The Mask of Dimitrios (1944) with Peter Lorre and Sydney Greenstreet

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The Fabulous Tale OF A MAN OF MYSTERY!

 

The Mask of Dimitrios is a wonderful picture, perhaps almost a Maltese Falcon lite, as it obviously owes much to its much more famous predecessor. Reunited in this little noir mystery are Peter Lorre, as author Cornelius Leyden and Sydney Greenstreet as the enigmatic Mr. Peters.

Leyden becomes fascinated by the career of lifelong criminal after the criminal’s body washes up on a Turkish beach. The criminal is Dimitrios Makropoulos, played (in his debut) by Zachary Scott. Thinking perhaps the story of Makropoulos would make a great storyline for his next detective thriller, Leyden spends the balance of the picture following Makropoulos’ exploits throughout Europe- unveiling a fresh intrique and scam perpetrated by the criminal at each stop.

Makropoulos is played in flashbacks reenacting these crimes by Zachary Scott, who does a good job in the enigmatic role, but the movie really belongs to the wonderful Sydney Greenstreet whose phrasing and non verbal communication on screen (with his huge bulk) steals the spotlight. Greenstreet’s amiable yet sinister portrayal of Makropoulos’ former partner Mr. Peters drives Peter Lorre’s (and our) interest to peak levels.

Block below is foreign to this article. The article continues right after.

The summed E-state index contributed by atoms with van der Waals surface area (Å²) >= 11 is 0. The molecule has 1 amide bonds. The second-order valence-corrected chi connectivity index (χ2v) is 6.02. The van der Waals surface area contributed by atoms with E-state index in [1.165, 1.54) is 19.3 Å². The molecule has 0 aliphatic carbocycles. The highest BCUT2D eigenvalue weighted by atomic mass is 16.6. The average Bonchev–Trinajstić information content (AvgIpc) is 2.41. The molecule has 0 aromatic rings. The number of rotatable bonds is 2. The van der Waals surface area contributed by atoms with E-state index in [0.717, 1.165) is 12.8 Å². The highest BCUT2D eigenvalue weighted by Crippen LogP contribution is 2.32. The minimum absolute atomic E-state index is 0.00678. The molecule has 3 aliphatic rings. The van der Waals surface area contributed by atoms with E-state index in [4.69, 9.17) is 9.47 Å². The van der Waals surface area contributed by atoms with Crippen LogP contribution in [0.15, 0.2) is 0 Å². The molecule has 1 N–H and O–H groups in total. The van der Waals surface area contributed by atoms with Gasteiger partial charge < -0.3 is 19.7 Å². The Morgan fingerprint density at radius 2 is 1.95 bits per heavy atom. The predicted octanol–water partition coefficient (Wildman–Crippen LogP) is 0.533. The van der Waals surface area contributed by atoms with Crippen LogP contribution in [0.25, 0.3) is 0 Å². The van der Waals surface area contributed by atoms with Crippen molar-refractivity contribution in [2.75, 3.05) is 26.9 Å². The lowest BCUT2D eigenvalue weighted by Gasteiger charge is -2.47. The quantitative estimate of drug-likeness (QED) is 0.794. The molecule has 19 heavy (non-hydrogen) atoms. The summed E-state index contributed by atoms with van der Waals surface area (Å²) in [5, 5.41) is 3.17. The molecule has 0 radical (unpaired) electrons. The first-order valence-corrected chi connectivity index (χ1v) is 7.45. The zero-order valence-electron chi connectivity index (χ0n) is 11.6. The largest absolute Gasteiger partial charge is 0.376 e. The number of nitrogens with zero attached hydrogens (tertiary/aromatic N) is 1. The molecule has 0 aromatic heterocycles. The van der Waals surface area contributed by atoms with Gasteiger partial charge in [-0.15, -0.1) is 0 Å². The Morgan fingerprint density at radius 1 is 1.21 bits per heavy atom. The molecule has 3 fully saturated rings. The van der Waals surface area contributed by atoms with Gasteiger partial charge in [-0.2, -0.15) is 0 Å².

Peter Lorre as well is exceptional, but for some reason gets meager fourth billing on the credits, which is beyond unimaginable. His character, the author Leyden, has a bit of the sliminess of his Maltese Falcon character as well, though perhaps this was unintentional. For quite a while I thought that perhaps Leyden was in fact Makropoulos researching exactly what folks knew of him. (My thinking was wrong, for the record.)

Makropoulos is so secretive a character that few have seen him- making Leyden (who viewed the body) of special interest to most of the folks he comes across- mainly to verify that the criminal is, in fact, dead. As you’d expect there are a few twists in the later half which I won’t share with you.

The film is splendid and these two lesser actors (all the big names were busy in that pesky war) show that they can build the suspense and drama. And they can do it without special effects, explosions, plane crashes, etc. Except for a few simple gunshots, the violence is simply psychological and all the more intense for it.

With its dark motif and its ominous aura, The Mask of Dimitrios succeeds in immersing the viewer in Europe – primarily the Balkans – without leaving the Warners lot. Amazing what can be done in a studio- plus, can you imagine trying to film across Europe during the fading years of World War II?

Some would call this a good B movie, but I would characterize it more as a lesser A film- don’t let the absence of a Bogart deter you. This is a really well done and suspenseful way to spend 90 minutes or so. And strangely, not available on DVD – not even from the deep and broad Warner Archives. Perhaps soon.

Find an old VHS (gasp) copy or a TCM viewing- you shan’t be disappointed.

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